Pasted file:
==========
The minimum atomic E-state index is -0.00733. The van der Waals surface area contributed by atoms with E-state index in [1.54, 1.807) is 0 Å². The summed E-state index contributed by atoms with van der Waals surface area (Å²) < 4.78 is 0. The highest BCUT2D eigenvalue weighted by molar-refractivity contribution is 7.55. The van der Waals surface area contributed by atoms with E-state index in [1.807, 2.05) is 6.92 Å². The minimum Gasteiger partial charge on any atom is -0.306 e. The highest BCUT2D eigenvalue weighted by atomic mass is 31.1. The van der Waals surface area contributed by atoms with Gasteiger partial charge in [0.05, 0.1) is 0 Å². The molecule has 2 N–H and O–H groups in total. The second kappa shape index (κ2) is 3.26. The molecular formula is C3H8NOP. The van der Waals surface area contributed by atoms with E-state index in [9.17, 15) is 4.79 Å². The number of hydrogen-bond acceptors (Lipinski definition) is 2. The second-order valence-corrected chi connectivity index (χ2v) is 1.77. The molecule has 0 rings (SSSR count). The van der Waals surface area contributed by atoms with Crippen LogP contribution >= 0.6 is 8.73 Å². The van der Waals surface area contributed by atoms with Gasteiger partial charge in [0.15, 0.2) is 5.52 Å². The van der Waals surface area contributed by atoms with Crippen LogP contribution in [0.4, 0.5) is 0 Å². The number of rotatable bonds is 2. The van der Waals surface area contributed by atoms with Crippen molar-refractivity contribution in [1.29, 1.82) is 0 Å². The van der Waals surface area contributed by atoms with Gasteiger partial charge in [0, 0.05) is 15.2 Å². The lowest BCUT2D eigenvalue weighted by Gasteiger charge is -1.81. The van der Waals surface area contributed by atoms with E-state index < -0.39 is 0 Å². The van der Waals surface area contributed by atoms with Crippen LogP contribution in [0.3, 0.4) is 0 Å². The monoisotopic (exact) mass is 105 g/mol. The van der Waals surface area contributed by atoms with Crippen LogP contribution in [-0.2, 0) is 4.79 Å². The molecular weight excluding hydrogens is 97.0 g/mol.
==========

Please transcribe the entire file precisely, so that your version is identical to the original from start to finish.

The minimum atomic E-state index is -0.00733. The van der Waals surface area contributed by atoms with E-state index in [1.54, 1.807) is 0 Å². The summed E-state index contributed by atoms with van der Waals surface area (Å²) < 4.78 is 0. The highest BCUT2D eigenvalue weighted by molar-refractivity contribution is 7.55. The van der Waals surface area contributed by atoms with E-state index in [1.807, 2.05) is 6.92 Å². The minimum Gasteiger partial charge on any atom is -0.306 e. The highest BCUT2D eigenvalue weighted by atomic mass is 31.1. The van der Waals surface area contributed by atoms with Gasteiger partial charge in [0.05, 0.1) is 0 Å². The molecule has 2 N–H and O–H groups in total. The second kappa shape index (κ2) is 3.26. The molecular formula is C3H8NOP. The van der Waals surface area contributed by atoms with E-state index in [9.17, 15) is 4.79 Å². The number of hydrogen-bond acceptors (Lipinski definition) is 2. The second-order valence-corrected chi connectivity index (χ2v) is 1.77. The molecule has 0 rings (SSSR count). The van der Waals surface area contributed by atoms with Crippen LogP contribution >= 0.6 is 8.73 Å². The van der Waals surface area contributed by atoms with Gasteiger partial charge in [0.15, 0.2) is 5.52 Å². The van der Waals surface area contributed by atoms with Crippen LogP contribution in [0.4, 0.5) is 0 Å². The number of rotatable bonds is 2. The van der Waals surface area contributed by atoms with Crippen molar-refractivity contribution in [1.29, 1.82) is 0 Å². The van der Waals surface area contributed by atoms with Gasteiger partial charge in [0, 0.05) is 15.2 Å². The lowest BCUT2D eigenvalue weighted by Gasteiger charge is -1.81. The van der Waals surface area contributed by atoms with E-state index < -0.39 is 0 Å². The van der Waals surface area contributed by atoms with Crippen LogP contribution in [0.3, 0.4) is 0 Å². The monoisotopic (exact) mass is 105 g/mol. The van der Waals surface area contributed by atoms with Crippen LogP contribution in [-0.2, 0) is 4.79 Å². The molecular weight excluding hydrogens is 97.0 g/mol.